“Doors Open is the culmination of more than a decade of work, and will revitalize the cultural fabric of King County for decades to come,” said King County Executive Dow Constantine. “This investment will support small and large organizations alike, all across the county, and enable a sustainable future for the cultural organizations that make King County so special. I want to thank the King County Council for their consideration and approval of this legislation, and to recognize the work of so many leaders in the arts and culture community for their tireless work over the years to reach this milestone.”
Funding through the program will be dedicated to geographic equity, supporting the communities most hurt and isolated by the pandemic and its ongoing impacts, while also seeding new funding to grow additional cultural centers across King County.
Businesses rely on arts and culture organizations to drive tourism and revenue. The arts and culture sector accounts for 10.8% of the state’s gross domestic product, roughly $72.8 billion. Doors Open spending will provide a direct return on investment for the local economy.
What others are saying:
“This bill's focus on geographic equity is so essential to organizations like ours. Here in Auburn, our community impact is every bit as important and worthy of support as larger budget organizations in metropolitan areas. The passage of this legislation validates the role we play and the impact we have. We're grateful and hopeful for the future.” Rachel Perry – Executive Director, Auburn Symphony
“We are celebrating the passage of Doors Open. A minimum of 15% of these funds will be spent on public school students through programs like ours that connect directly with teachers and classrooms. We reach more than 2,500 students in under-resourced communities each year and will eagerly expand that reach with this additional funding.” Shawn Roberts, Co-Executive Director of Education & Advocacy, ArtsCorp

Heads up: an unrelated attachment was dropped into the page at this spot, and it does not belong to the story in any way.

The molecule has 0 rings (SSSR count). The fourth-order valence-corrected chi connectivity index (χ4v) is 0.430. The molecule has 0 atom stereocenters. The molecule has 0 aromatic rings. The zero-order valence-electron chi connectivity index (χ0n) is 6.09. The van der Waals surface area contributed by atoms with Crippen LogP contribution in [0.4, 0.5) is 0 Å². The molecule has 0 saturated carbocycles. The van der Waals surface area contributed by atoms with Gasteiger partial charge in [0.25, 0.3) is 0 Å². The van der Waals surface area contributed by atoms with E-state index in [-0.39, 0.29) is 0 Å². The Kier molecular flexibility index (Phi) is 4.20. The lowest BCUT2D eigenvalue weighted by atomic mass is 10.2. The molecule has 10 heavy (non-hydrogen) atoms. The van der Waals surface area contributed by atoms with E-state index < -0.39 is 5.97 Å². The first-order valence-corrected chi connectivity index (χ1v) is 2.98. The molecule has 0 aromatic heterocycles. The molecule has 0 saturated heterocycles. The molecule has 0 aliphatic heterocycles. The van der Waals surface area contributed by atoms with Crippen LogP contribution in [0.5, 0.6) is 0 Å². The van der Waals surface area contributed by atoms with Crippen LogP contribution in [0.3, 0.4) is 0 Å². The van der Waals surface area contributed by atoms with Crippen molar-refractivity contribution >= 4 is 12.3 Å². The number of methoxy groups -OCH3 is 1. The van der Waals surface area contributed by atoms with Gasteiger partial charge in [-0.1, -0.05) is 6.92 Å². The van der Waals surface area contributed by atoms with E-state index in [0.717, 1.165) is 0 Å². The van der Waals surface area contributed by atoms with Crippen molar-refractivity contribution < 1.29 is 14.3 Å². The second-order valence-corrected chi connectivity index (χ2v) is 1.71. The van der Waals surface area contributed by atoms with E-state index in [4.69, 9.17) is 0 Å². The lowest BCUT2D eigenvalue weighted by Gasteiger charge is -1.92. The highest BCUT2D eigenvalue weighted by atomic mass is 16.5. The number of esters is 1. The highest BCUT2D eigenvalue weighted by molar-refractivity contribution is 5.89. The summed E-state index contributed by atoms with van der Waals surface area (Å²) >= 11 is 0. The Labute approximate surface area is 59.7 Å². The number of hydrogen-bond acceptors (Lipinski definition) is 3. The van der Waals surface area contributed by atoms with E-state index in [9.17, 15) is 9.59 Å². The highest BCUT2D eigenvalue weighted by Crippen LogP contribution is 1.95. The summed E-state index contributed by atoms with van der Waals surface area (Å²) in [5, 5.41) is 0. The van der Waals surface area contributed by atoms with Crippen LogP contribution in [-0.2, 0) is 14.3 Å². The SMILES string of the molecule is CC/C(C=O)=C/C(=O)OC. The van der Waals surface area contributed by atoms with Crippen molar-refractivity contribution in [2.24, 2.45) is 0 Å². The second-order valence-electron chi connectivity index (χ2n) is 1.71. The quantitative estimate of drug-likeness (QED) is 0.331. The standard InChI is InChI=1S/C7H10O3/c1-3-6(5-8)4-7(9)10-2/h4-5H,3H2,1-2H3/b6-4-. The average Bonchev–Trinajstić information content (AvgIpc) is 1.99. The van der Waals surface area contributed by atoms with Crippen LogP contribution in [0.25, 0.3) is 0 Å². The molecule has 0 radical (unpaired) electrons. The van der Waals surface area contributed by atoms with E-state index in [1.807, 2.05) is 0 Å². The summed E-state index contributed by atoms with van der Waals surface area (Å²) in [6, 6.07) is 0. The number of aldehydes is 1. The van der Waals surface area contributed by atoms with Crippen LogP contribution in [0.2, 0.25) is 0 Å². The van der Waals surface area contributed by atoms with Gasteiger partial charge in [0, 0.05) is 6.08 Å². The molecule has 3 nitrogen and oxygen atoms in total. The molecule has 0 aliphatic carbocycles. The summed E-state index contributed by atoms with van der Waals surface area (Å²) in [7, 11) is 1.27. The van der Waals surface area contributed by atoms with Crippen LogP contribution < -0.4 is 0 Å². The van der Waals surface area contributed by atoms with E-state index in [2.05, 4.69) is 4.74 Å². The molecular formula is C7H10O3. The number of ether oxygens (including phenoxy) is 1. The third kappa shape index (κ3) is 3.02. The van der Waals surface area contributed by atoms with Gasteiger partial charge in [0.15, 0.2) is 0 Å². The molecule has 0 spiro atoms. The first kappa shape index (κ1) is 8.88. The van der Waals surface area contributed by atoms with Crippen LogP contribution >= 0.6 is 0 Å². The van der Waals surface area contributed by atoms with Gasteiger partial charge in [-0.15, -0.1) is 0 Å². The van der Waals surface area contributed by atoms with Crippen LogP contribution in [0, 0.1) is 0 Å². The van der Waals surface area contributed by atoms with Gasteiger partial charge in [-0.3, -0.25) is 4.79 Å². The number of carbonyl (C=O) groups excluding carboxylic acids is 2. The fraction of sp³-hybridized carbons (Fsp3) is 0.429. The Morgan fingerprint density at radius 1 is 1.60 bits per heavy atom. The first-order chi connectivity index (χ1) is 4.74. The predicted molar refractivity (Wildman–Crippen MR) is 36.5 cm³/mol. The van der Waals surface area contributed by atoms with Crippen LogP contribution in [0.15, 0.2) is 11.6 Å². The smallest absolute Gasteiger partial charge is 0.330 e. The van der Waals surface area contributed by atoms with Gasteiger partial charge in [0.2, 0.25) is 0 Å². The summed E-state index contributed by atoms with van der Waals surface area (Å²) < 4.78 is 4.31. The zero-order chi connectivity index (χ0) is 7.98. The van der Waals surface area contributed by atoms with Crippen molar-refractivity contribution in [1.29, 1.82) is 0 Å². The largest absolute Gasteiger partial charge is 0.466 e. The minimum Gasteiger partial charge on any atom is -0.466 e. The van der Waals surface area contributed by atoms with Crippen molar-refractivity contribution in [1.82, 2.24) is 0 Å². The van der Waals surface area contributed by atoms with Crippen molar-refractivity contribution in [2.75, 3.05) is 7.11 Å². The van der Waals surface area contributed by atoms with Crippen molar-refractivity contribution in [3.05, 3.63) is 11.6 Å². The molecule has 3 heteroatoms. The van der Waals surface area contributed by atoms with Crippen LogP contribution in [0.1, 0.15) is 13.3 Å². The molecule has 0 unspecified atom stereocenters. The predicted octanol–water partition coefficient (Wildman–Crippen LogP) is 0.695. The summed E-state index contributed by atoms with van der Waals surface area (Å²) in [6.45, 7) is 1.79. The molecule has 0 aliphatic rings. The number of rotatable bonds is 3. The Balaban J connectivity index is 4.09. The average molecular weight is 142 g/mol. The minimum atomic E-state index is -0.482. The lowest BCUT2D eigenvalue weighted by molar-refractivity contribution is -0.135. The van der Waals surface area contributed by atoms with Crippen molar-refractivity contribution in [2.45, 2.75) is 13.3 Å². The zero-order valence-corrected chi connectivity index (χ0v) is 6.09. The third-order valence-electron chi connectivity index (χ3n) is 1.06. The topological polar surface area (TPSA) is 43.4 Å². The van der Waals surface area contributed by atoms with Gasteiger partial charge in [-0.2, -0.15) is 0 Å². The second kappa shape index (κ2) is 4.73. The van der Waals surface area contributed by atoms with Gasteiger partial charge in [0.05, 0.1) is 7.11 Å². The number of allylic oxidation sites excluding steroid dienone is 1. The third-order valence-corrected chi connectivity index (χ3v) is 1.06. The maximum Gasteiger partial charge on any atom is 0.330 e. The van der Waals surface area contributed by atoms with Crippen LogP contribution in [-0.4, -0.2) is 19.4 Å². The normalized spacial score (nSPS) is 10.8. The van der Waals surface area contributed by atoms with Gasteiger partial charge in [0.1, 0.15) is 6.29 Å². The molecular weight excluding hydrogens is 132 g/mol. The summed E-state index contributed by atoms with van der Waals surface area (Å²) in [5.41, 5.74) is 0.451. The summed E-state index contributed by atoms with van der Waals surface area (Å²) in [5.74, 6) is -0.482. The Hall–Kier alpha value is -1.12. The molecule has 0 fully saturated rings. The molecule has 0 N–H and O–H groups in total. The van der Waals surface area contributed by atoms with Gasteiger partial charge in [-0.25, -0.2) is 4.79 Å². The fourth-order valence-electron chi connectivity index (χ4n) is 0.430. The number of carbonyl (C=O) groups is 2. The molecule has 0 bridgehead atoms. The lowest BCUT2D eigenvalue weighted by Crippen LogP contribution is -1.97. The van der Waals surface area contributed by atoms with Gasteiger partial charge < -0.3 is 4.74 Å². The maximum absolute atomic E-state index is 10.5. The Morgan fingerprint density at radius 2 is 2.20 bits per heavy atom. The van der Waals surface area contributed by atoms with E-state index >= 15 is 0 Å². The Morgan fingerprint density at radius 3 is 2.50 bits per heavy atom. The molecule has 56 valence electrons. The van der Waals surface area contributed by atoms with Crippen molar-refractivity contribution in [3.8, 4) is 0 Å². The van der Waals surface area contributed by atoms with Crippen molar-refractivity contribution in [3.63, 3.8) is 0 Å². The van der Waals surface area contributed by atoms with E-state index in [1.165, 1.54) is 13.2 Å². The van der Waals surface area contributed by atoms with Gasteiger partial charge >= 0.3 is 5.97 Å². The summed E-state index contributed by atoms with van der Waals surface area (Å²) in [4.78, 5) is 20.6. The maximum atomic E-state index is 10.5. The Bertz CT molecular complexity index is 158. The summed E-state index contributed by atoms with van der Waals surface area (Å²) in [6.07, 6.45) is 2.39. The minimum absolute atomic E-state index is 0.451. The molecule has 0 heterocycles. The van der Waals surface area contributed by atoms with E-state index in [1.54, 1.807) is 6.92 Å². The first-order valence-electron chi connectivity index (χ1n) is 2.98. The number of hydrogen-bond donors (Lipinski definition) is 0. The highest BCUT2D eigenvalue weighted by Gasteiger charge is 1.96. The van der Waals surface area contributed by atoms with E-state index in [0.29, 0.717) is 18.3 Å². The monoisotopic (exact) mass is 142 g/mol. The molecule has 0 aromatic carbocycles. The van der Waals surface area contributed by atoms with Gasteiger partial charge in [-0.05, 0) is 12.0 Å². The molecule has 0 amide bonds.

“More than 500 science, heritage, and arts organizations throughout King County will receive programmatic support from this historic legislation. These groups do so much more than put on nice-to-have plays and museum exhibits. They support unionized jobs and bolster a whole ecosystem of small business including transit, restaurants, and tourism. The passage of Doors Open is an absolute game-changer for our county.” Representative Julia Reed, 36th Legislative District
“The unanimous passage of Doors Open could not have come at a more important time. Transformative funding for science, heritage, and the arts has been needed for a decade. These organizations, all over King County, create healthier, more diverse communities, and support everything from mental health to improved graduation rates and higher civic engagement. With this vote, our county leaders have issued a mandate to connect every citizen in our county with life-changing science, arts, and heritage programs. We are shouting our gratitude from the rooftops today.” Manny Cawaling, Executive Director, Inspire Washington
"We have a responsibility to steward important heritage assets that tell the unique story of the impact of the railway on King County and the Snoqualmie Valley: the railway quite literally changed everything.Doors Open will now allow us to grow our existing outreach and education efforts and invest in new initiatives to reach and inspire more people.” Richard R. Anderson, Executive Director, Northwest Railway Museum